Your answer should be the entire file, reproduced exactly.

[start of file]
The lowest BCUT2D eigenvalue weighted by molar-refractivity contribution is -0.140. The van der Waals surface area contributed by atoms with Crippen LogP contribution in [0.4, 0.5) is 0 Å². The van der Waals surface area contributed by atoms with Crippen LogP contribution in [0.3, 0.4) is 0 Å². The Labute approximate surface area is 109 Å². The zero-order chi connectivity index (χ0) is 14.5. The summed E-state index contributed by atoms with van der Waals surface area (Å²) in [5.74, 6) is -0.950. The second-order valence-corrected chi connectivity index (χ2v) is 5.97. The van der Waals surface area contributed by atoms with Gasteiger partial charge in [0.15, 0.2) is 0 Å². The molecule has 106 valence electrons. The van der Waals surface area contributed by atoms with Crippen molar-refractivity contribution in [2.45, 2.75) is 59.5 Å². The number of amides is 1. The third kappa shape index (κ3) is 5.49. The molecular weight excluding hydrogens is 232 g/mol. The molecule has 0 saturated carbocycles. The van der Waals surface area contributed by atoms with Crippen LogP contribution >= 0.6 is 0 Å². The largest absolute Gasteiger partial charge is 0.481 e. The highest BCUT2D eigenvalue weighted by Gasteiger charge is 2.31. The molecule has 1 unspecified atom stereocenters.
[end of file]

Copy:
The lowest BCUT2D eigenvalue weighted by molar-refractivity contribution is -0.140. The van der Waals surface area contributed by atoms with Crippen LogP contribution in [0.4, 0.5) is 0 Å². The van der Waals surface area contributed by atoms with Crippen LogP contribution in [0.3, 0.4) is 0 Å². The Labute approximate surface area is 109 Å². The zero-order chi connectivity index (χ0) is 14.5. The summed E-state index contributed by atoms with van der Waals surface area (Å²) in [5.74, 6) is -0.950. The second-order valence-corrected chi connectivity index (χ2v) is 5.97. The van der Waals surface area contributed by atoms with Gasteiger partial charge in [0.15, 0.2) is 0 Å². The molecule has 106 valence electrons. The van der Waals surface area contributed by atoms with Crippen molar-refractivity contribution in [2.45, 2.75) is 59.5 Å². The number of amides is 1. The third kappa shape index (κ3) is 5.49. The molecular weight excluding hydrogens is 232 g/mol. The molecule has 0 saturated carbocycles. The van der Waals surface area contributed by atoms with Crippen LogP contribution >= 0.6 is 0 Å². The largest absolute Gasteiger partial charge is 0.481 e. The highest BCUT2D eigenvalue weighted by Gasteiger charge is 2.31. The molecule has 1 unspecified atom stereocenters.